Mohonk Preserve

Mohonk Preserve

Hike

Come take a hike!

Check out our Suggested Hikes for great views at the end of a short hike, a leisurely simple stroll, or an uphill challenge. Enjoy trails named "Best of the Hudson Valley" by Hudson Valley magazine.

You can continue your hike onto the grounds of the Mohonk Mountain House and into the Minnewaska State Park Preserve. Some restrictions and separate regulations apply. Check with a ranger for details.

Is there a fee?
Yes. You can join online now, or you can buy a day pass or membership at a trailhead or at the Visitor Center.

I have mobility impairment. Are the trails accessible?
You can stroll along the Preserve’s carriage roads, which are more level and easier than many of our trails. The J & S Grafton Sensory Trail at the Visitor Center is a fairly level, self-guiding, 15-minute loop where outdoor exhibits encourage visitors to use sight, sound, smell, and touch to enjoy the full experience.

If you use a wheelchair, you will need a special, overland wheelchair for your visit, as our trails are shale-surfaced. There is handicapped parking at most trailheads.

The "Gentle Stroll" entrance path at the Mohonk Preserve Visitor Center is an easy, wheelchair-accessible, paved route from the parking lot to the building. The Visitor Center has accessible restrooms and an elevator to take you to two levels of exhibits.

For more information check out our Accessibility web page.

Can I bring my class or community group for a hike?
Yes! For more information go to the School and Group Visits web page.

Please note these winter regulations: 

  • All Preserve trails and some carriage roads are always open to non-skiers, such as Undercliff and Trapps Carriage Roads (from West Trapps Trailhead) and Farm Road and posted sections of Spring Farm Carriage Road (from Spring Farm Trailhead).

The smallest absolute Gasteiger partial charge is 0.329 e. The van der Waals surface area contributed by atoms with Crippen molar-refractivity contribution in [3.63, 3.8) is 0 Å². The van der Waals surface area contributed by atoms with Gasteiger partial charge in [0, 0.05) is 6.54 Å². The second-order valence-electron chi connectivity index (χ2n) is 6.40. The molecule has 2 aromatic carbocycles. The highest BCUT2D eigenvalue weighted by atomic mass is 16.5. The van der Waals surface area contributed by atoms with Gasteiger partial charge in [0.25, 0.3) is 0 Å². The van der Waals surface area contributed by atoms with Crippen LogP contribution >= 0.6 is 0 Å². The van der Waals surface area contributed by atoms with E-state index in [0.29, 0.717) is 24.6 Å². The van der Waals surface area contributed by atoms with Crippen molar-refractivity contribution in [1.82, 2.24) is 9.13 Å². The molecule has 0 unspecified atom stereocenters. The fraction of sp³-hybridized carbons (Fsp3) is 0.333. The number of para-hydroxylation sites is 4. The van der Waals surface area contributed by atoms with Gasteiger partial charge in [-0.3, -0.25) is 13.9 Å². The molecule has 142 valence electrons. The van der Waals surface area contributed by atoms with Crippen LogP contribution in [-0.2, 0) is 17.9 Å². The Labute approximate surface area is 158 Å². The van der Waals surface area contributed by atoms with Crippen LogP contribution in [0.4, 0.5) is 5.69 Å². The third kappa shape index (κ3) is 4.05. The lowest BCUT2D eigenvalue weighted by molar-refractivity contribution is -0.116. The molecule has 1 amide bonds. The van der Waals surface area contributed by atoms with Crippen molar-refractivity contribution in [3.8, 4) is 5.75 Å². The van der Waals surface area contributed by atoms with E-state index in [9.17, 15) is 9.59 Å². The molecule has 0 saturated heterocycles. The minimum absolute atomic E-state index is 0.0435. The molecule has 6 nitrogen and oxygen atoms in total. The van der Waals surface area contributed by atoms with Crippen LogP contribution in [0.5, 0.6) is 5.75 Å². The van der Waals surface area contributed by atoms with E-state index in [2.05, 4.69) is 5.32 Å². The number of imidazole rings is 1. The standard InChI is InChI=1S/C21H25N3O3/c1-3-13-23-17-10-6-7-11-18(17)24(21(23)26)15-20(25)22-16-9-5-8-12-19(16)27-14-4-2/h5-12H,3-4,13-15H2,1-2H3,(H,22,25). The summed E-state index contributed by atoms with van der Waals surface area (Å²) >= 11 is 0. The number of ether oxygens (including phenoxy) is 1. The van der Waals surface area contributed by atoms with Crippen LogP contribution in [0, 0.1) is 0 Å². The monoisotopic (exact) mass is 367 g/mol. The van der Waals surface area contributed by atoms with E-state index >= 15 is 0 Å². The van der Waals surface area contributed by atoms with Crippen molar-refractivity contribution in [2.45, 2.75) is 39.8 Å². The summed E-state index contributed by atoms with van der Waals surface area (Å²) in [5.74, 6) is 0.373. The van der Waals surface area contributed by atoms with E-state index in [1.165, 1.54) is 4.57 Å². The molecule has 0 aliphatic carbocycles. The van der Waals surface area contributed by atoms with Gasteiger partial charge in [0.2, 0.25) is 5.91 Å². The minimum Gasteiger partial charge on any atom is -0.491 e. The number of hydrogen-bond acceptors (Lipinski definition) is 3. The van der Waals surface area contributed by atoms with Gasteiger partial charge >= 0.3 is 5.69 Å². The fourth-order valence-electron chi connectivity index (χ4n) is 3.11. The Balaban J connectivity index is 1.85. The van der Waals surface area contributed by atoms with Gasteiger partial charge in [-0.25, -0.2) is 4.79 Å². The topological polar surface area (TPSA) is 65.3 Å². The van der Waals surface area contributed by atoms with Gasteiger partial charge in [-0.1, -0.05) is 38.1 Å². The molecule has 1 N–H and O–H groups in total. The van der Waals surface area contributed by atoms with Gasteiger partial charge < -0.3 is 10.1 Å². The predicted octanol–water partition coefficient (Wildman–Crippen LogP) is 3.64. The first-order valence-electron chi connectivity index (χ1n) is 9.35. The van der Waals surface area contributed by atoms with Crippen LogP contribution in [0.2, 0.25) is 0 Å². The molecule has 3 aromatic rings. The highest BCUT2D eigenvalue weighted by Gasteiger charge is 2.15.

• Please respect the signage and barriers in place when any carriage road access is restricted for use by skiers and snowshoers.
  • Don’t walk or bring your dog on carriage roads that have been groomed for skiing. Hiking on groomed trails creates “foot potholes” that can cause skiers to fall; they are also hard to fix and make the snow melt quicker. Hikers on groomed trails will be asked to leave. 

How can I help make sure that these hiking trails are here for the next generation to enjoy?

Please share with us the responsibility for keeping this a beautiful and peaceful place.

  • Become a member today. Be our partner in preserving the ridge!
  • Volunteer as a trailkeeper, backcountry patroller, bike patroller, or interpretive guide.
  • Donate to the Thom Scheuer Memorial Fund for Land Stewardship, which is used to maintain the Preserve’s carriage roads, trails and trailheads.